Perhaps one day in the future when our portable electronics are powered by inexhaustible dilithium crystals, we’ll look back fondly on the 2020s when we carried around power banks to revive our flagging tech. Oh how we laughed as we reached for those handy plastic bricks only to find them drained already of juice, we’ll say. [Handy Geng] won’t be joining us though, because he’s made the ultimate power bank, a 27,000 AH leviathan that uses an electric car battery for storage and supplies mains power through a brace of sockets on its end.
The vehicle battery is mounted on a wheeled trolley along with what appears to be either the in-car charging unit or a mains inverter. The whole thing is styled to look like a huge version of a pocket power bank, with a curved sheet metal shell and white hardboard end panels. The demonstration pushes the comedy further, as after charging a huge pile of phones he replenishes an electric scooter before settling sown by a chilly-looking river for a spot of fishing — along with his washing machine, TV, and electric hotpot for a spot of cooking. We appreciate the joke, and as we know him of old we’re looking forward to more.
Continue reading “Supersized Power Bank Built From An EV Battery”
There are plenty of designs for table-top 3D printers, engravers, and general CNC machines out there. However, if you wanna build big things and build them fast, sometimes you need a machine that can handle bigger jobs. This gigantic 1x1x1 m 5-axis CNC machine from [Brian Brocken] absolutely fits the bill.
The build relies on 3D-printed components and aluminium tubing to make it accessible for anyone to put together. [Brian] notes that 25×25 mm tubing with a 2 mm wall thickness does an okay job, but those aiming to minimize deflection would do well to upgrade to 5 mm thickness instead. Stepper motors are NEMA 23 size, though the Y-axis uses a pair of NEMA 17s. This is necessary to deal with the immense size of the machine. Control is thanks to an Arduino Mega fitted with a RAMPS board, running the Marlin firmware.
The plan is to use the machine to test out a variety of CNC machining techniques. It could make for a great maxi-sized 3D printer, and should be able to handle some basic 5-axis milling of very soft materials like foams. This might seem silly on the face of it, but it can be of great use for mold making tasks.
We’ve seen giant CNC routers built before, too, and they can readily be put to great use. Video after the break.
Continue reading “Giant CNC Machine Measures A Full Cubic Meter”
Decades ago, [wilmracer]’s grandfather was piloting a B-17 over the Rhine, and as it goes, aviation runs in families. Now, more than 70 years later [wilmracer] is deep, deep into remote controlled aircraft, and he’s building an exacting scale model of the B-17G his grandfather flew on his last bombing mission over Europe.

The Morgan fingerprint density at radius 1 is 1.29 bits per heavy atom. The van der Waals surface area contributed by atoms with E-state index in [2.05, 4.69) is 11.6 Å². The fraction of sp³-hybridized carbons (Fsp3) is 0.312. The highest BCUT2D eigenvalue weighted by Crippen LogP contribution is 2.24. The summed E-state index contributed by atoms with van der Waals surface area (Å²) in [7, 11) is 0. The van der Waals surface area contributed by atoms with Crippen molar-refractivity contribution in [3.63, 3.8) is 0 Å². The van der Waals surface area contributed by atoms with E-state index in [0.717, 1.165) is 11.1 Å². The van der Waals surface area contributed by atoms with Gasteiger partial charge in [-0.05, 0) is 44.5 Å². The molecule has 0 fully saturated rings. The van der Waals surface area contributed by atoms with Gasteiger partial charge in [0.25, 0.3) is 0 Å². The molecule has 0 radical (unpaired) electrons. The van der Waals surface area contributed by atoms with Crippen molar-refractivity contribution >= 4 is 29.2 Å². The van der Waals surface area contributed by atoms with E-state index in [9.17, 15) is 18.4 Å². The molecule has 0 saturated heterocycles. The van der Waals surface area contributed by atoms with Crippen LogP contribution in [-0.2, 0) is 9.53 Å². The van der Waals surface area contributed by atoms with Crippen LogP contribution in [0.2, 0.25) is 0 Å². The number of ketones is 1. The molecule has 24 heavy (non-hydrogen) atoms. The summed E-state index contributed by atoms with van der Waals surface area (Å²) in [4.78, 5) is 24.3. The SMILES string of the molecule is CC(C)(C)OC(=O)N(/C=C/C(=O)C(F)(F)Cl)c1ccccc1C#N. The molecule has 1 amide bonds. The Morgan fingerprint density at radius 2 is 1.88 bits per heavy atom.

This is a scratch build, with the design taken directly from the plans and schematics of a B-17. [wilmracer] has already paid the money to go up in the preserved B-17 Aluminum Overcast to get a better idea of the layout, and now he’s deep into cutting foam and bending balsa sheets. The first part of the build was arguably the hardest, and the main landing gear was expertly constructed out of aluminum tube and linear servos. The horizontal stab follows traditional building techniques of foam and carefully sanded balsa sheets. The fuselage is impressive, with the formers built out of foam, and eventually covered in 1/16″ balsa and wrapped in fiberglass.
If you’re going to do a large-scale model airplane, that also means you’ve got to do detailing. That means steam gauges rendered in 3D printed parts. [wilmracer] is modeling the cockpit and the machine guns in 1:9 scale. This is going to be an awesome build, and yes, there will eventually be plans.
Of course, this isn’t the biggest small B-17 ever built. That record goes to the 1:3 scale Bally Bomber, a real, not remote controlled plane built over the course of two decades by [ Jack Bally]. This is a real plane with a 34 foot wingspan that weighs 1800 pounds. Yes, it flies, and it went to Oshkosh last summer. Remote control really is the way to go with something like this, though: you can appease the rivet counters, put more power on the props, and you don’t need to worry too much about pesky things like regulations and laws. We’re looking forward to see where this project goes, and to the sound of a great PLA overcast thundering over the treetops.